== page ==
Friends – Life – Tragedy

“The possibility of loss is what makes things valuable.” From Robert B. Parkers “A Catskill Eagle”

We all have them. Relationships that are our most important. Those that we cherish.

These past 18 months have been hard. Many friends have died or experienced life altering tragedy. And, of course, this impacts friends and loved ones forcefully. Our lives are diminished with the loss of those we hold dear and near.

I have a small circle of friends that when and if anything happens to one of them I will go catatonic. That’s a given.

What surprises me is that even the death of casual friends really disturbs me.

Guess I don’t handle emotional distress very well.

Seems like life would be a lot easier without the attachment of friends, family, and loved ones. And the inherent and inevitable pain.

Possibly the only circumstance worse than emotional attachment to others would be a total absence of it. So, we carry the cross.

Imagine a life where you cared for no one and no one cared for you. How sad is that? And what a waste.

“Don’t walk behind me; I may not lead. Don’t walk in front of me; I may not follow. Just walk beside me and be my friend.” – Albert Camus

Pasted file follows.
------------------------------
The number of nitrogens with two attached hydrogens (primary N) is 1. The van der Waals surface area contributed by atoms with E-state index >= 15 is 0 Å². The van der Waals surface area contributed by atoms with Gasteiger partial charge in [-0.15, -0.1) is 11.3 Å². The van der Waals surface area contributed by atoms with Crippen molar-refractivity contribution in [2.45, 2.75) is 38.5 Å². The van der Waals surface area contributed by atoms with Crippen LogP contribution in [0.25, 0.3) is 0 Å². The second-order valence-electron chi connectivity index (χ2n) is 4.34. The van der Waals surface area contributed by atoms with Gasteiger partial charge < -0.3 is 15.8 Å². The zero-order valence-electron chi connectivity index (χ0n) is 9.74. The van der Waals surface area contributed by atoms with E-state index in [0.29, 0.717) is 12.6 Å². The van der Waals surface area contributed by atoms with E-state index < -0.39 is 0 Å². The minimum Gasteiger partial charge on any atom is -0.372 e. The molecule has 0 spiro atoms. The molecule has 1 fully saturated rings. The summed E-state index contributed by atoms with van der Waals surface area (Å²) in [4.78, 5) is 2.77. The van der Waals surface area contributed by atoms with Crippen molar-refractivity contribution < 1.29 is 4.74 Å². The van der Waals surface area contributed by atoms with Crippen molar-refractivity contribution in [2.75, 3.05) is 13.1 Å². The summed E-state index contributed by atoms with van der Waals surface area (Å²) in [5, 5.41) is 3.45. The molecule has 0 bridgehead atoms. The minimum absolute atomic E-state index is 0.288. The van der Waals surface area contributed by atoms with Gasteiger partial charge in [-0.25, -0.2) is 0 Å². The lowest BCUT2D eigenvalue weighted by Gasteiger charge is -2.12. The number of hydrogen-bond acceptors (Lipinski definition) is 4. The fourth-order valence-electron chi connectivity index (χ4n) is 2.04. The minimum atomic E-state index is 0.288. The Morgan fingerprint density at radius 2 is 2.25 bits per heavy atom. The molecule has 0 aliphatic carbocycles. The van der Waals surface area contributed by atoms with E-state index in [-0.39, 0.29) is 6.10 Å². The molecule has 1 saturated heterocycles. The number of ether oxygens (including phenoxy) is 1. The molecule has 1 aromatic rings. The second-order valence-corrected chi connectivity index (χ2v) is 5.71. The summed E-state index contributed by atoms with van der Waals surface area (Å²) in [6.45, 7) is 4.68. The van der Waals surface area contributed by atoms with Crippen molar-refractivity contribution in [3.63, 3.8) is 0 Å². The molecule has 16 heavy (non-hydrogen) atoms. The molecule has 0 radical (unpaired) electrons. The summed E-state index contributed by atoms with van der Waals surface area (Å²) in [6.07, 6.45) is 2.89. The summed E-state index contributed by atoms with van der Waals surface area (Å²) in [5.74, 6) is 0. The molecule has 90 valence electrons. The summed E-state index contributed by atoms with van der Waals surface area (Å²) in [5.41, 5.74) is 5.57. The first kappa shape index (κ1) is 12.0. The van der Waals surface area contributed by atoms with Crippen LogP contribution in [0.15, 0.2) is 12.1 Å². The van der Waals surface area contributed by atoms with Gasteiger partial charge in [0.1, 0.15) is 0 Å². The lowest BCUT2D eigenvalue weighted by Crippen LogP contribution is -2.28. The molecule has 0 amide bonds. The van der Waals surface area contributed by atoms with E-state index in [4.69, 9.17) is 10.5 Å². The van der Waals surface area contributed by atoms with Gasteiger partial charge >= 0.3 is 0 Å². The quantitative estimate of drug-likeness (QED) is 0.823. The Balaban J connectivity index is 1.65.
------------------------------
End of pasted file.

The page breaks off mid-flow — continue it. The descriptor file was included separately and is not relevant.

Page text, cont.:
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4 Responses to Friends – Life – Tragedy

  1. Vickie says:

    I think we feel it so deep because it reminds us of our own mortality. I don’t feel any fear about dying but I do feel sadness at leaving my family and friends and not being able to watch them all grow. I will just make it a point to keep coming back and visiting them whether they can see me or not:)

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    • Texas Heat says:

      That is probably correct. I’m not sure but it makes sense. However, it is possible to feel sorry for your friend, family member and loved one. The joy that person gave you is gone. You have lost a key ingredient of your happiness.

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  2. Invisible Ink says:

    “Seems like life would be a lot easier without the attachment of friends, family, and loved ones.” I think this is a very normal thought after experiencing traumatic pain and loss, but our logic resumes (sometimes not for years but better late than never) and we realize that we were put here to share our lives, to connect, to have an impact on something or someone. I’m sorry for your loss, hopefully the next 6 months (rest of 2014) ends on a happier note!

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    • Texas Heat says:

      Thank you for your comment and wishes. Possibly the next 6 months will be better but at my age, 71, I’ve reached that point in life where so many of my friends are moving on. It is what it is. I just don’t like it.

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